But what about when I can tell I don’t necessarily dislike the aesthetic, but that I feel a revulsion to what is happening onstage?  By this I mean a magnetic pull to go away from what is happening onstage, a very visceral sensation that often causes me to close my eyes while watching dance. Is this magnetic revulsion a borrowed sense of embarrassment for the performers that I think are enacting “bad” work?  I don’t think so.  I think it is more than that.  I think that I feel this revulsion and desire to go in the opposite direction when the work is inauthentic or undeveloped… however I find it difficult to use ‘authentic’ or ‘inauthentic’ as adjectives about anything other than something I was a part of creating.  And so what am I feeling when I feel the need to look away from art, and how is that different from an accepted set of aesthetics, which are (often? always?) societally influenced (e.g. ballet is beautiful because it is upright and away from ‘earth,’ which signifies dirty…more on this in a different post, maybe)?

When Mindy, Peter and I were discussing this our discussion centered around a piece we had just seen that many audience members really loved, were impressed by, and thought was very connected and authentic.  Mindy thought it was boring, and Peter and I both expressed the desire to look away, and to not partake.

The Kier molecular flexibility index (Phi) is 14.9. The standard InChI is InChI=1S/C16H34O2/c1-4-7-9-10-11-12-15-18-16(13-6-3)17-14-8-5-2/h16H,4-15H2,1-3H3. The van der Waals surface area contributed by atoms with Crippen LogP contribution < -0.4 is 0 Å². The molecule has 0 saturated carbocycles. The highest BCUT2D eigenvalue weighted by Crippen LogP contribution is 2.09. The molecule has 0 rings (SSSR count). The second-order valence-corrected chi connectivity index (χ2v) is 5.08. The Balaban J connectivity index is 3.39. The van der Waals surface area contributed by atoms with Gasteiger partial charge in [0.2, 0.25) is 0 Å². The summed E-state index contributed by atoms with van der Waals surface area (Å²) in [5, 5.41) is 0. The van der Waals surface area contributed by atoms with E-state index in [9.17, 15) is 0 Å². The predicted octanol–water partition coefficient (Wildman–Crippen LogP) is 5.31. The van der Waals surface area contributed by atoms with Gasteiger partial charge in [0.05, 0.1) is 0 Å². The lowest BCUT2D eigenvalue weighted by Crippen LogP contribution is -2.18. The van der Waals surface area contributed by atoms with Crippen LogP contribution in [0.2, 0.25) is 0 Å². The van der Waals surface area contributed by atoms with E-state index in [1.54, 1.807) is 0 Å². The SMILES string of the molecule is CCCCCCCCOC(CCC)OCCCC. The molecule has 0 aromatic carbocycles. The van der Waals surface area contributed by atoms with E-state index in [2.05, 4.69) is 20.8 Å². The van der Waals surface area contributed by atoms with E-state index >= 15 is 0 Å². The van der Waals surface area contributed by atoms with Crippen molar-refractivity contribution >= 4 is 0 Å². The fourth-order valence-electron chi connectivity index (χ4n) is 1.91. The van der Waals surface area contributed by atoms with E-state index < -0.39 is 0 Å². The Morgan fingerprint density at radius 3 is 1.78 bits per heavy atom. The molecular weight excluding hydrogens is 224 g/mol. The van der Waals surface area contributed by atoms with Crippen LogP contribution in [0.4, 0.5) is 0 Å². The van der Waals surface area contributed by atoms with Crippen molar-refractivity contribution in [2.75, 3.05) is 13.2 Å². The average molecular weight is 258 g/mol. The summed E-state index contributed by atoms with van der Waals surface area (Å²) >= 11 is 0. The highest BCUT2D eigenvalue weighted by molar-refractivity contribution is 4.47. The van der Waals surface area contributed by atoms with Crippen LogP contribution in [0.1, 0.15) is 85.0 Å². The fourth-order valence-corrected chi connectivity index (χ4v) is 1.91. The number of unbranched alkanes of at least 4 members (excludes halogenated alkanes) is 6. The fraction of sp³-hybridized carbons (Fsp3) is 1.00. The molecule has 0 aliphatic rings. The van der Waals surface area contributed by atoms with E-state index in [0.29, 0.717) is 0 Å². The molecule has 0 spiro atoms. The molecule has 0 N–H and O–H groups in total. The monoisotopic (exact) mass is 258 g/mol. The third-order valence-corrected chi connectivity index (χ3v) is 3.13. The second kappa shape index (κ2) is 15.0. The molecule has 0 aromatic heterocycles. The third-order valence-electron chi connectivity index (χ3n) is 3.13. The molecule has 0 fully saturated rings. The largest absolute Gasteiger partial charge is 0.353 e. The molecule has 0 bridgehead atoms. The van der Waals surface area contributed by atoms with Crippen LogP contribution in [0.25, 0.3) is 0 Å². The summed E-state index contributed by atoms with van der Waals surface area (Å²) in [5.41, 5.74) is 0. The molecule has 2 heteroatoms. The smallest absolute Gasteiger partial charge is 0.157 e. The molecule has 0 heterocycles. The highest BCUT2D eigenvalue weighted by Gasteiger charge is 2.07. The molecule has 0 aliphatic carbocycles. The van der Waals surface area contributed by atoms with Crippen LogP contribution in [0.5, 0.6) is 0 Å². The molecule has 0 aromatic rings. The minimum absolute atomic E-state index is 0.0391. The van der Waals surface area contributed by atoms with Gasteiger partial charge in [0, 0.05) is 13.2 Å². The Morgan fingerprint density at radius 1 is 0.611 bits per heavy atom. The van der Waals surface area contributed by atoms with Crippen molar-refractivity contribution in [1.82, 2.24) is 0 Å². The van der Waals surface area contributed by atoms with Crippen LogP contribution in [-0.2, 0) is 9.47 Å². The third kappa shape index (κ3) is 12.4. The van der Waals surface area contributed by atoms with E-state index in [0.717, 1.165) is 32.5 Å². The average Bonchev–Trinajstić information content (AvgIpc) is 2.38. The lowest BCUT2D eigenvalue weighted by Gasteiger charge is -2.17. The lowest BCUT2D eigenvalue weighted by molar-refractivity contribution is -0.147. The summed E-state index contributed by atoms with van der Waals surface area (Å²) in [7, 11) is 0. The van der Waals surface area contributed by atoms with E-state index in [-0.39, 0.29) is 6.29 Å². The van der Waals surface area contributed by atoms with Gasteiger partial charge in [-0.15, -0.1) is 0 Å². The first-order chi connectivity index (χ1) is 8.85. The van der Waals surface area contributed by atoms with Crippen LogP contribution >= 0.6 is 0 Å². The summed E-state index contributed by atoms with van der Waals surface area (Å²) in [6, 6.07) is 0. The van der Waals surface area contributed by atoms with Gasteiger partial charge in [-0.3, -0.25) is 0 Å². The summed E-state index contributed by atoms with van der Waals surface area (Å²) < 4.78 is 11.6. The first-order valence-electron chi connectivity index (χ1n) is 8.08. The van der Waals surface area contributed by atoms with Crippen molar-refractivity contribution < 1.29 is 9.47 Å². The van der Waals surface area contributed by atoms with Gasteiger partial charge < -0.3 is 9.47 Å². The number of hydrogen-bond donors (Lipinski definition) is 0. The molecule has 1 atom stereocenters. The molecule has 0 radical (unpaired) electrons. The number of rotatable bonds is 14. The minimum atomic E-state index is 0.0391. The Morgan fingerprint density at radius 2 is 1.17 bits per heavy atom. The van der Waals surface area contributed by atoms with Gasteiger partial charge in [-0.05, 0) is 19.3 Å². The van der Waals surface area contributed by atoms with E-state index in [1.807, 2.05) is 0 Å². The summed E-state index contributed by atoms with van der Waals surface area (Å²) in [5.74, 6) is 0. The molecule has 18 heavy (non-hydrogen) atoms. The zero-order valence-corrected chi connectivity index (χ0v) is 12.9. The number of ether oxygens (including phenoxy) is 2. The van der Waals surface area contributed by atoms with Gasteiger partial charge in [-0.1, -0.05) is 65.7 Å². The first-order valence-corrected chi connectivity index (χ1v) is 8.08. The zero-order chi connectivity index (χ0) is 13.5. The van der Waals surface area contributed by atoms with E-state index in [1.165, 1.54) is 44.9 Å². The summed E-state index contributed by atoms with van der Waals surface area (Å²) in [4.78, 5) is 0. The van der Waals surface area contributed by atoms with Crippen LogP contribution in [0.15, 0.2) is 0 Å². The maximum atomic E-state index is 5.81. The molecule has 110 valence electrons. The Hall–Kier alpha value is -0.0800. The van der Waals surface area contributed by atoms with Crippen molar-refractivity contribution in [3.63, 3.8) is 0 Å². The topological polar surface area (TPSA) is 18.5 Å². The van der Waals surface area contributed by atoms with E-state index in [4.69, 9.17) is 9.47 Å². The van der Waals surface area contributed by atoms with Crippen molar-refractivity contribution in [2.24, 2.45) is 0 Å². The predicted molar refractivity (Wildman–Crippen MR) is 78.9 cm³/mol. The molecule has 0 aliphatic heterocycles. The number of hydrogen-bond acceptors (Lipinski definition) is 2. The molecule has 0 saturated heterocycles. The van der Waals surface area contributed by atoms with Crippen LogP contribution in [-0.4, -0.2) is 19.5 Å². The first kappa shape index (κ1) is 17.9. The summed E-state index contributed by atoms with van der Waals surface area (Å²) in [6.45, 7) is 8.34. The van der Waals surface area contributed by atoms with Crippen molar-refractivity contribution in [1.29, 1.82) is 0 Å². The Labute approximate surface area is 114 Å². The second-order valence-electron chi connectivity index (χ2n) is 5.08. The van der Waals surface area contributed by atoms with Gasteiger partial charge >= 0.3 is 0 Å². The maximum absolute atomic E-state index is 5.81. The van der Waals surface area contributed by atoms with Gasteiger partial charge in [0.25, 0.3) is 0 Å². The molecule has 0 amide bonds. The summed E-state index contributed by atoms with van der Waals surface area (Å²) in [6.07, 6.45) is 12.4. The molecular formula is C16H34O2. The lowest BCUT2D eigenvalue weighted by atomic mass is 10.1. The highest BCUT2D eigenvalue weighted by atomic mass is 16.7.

I am finding that for once in my life I might be more eloquent speaking rather than writing.  Who would have thought writing about dance conceptually would be so hard?  And that I would prefer to do this kind of thinking with a friend, out loud?

Mindy and I performing at Eden's Expressway
Mindy Toro and I performing at Eden’s Expressway
Mindy and I performing at Eden's Expressway
Mindy and I performing at Eden’s Expressway

Starting a blog

After working today to get this website up to date, and reading my friend and fellow dancer, Stephanie Reeve’s blog, I decided that maybe it would help me work through my thoughts about dance to document my experiences and ideas as they happen, in a real blog, instead of just after the fact. I’ve never kept a blog before, only journals and sketchbooks and diaries, so this will be interesting.

I will be experiencing three different projects this summer that I will try to document here: working as an intern for Jenny Davies’ Progeny Dance at Washington and Lee University in Lexington, VA; teaching movement and dance at Fine Arts in Rockbridge in Lexington, VA; and attending the Seattle Festival of Dance Improvisation at Velocity Dance Center in Seattle, WA.  I might go back and talk about performing last week at Movement Research’s open showings at Eden’s Expressway with Mindy Toro too!

And I’m curious to see if this helps me organize my thoughts and write strategically.